As a secret protein primarily in the mucosa layer of the colon, we were also wondering if ZG16 is involved in the defense system, with a focus on the regulation of primary T cells. We investigated whether overexpression of ZG16 in colon cancer cells affects the gene expression of stimulatory and inhibitory checkpoint molecules, including CD40, PD1, and CTLA4. We co-cultured primary CD3+ T cells with ZG16 over-expressed SW480 cells (SW480-ZG16) for different time points. Western blots showed that additional isoforms of CD40 were induced, probably due to the ligand-binding or post-translational modification. Importantly, the expression of PD1 and CTLA4 was significantly decreased (Fig. 1h and Supplementary Fig. 5a). We observed an increased level of IFN-r in both CD4+ cells and CD8+T cells when co-cultured with the SW480-ZG16 cells (Fig. 1i and Supplementary Fig. 5b), suggesting that the T cells were activated. To confirm our finding, we treated Jurkat cells with purified ZG16 protein for 48 h and then performed FACS analysis to detect PD1 and CTLA4. Importantly, both expression of PD1 and CTLA4 were significantly decreased after ZG16 treatment in Jurkat cells (Figure S5c and S5d). in addition, we also performed western blot to detect IFNr expression in Jurkat cells. Consistently, IFNr expression were significantly increased after ZG16 treatment in Jurkat cells, indicating that the Jurkat cells were activated by ZG16 (Fig. 1j). These results support that ZG16 serves as an immune checkpoint inhibitor to activate the T cells by blocking the gene expression of PD1 and CTLA4.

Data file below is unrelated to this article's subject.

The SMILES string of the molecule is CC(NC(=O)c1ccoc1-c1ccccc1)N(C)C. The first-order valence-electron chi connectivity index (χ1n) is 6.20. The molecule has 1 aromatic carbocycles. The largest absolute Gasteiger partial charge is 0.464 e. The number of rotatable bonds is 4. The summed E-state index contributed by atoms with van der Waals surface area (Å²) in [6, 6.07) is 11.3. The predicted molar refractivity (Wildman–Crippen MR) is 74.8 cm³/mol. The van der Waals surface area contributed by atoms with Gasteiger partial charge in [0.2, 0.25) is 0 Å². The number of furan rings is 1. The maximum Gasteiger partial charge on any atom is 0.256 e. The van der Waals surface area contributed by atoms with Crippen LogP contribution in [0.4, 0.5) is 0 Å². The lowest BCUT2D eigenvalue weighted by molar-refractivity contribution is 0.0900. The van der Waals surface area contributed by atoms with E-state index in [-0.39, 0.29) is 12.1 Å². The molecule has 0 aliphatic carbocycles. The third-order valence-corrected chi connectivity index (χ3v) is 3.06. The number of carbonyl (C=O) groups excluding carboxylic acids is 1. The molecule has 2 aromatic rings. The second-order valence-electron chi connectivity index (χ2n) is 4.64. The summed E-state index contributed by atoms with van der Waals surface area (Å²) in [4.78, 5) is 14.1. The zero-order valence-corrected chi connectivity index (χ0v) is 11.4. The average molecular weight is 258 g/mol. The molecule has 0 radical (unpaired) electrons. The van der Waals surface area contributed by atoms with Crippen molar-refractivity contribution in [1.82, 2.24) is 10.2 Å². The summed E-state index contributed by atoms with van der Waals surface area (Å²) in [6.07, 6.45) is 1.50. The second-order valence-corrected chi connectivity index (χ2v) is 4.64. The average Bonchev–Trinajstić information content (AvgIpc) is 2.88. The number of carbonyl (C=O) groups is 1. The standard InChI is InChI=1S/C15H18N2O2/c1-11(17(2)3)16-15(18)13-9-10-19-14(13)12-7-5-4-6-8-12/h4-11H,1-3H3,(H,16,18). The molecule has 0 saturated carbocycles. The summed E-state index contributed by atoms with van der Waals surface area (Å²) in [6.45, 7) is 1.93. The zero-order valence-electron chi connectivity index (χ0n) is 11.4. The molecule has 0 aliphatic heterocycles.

Intrigued by our promising cell lines-based results, we further investigated in vivo efficacy of ZG16 overexpression in CRC xenografts. We subcutaneously implanted murine CT26 cells and CT26 cells with ZG16 overexpression (CT26-ZG16) into the right flank of female BALB/c mice to generate syngeneic mouse models. We followed these xenografts for 35 days. We found that ZG16 overexpression significantly suppressed tumor growth (Fig. 2a and b). Immunohistochemistry (IHC) analysis of residual tumors showed that the ZG16 overexpression resulted in more pronounced CD3 and significantly decreased PD-L1 and PD1 (Fig. 2c), suggesting that ZG16 overexpression blocked PD-L1 expression in cancer cells meanwhile stimulated T cell activation by suppression of PD1 expression, which in turn contributes to the inhibition of tumor growth.
Finally, we investigated whether ZG16 overexpression could improve the effectiveness of chemotherapy in CRC cancer xenografts. We subcutaneously implanted murine MC38 cells and MC38 cells with ZG16 overexpression (MC38-ZG16) into the right flank of female C57BL/6 mice. The MC38-ZG16 or MC38 xenografts were treated with PBS or 5-FU for indicated time points and the mice were monitored for 30 days. Notably, ZG16 overexpression significantly suppressed tumor growth and showed a similar effect as chemotherapy (Fig. 2d and Supplementary Fig. 6a, 7a). Most importantly, the combination of ZG16 overexpression and 5-FU resulted in significantly greater suppression of tumor growth (Fig. 2e).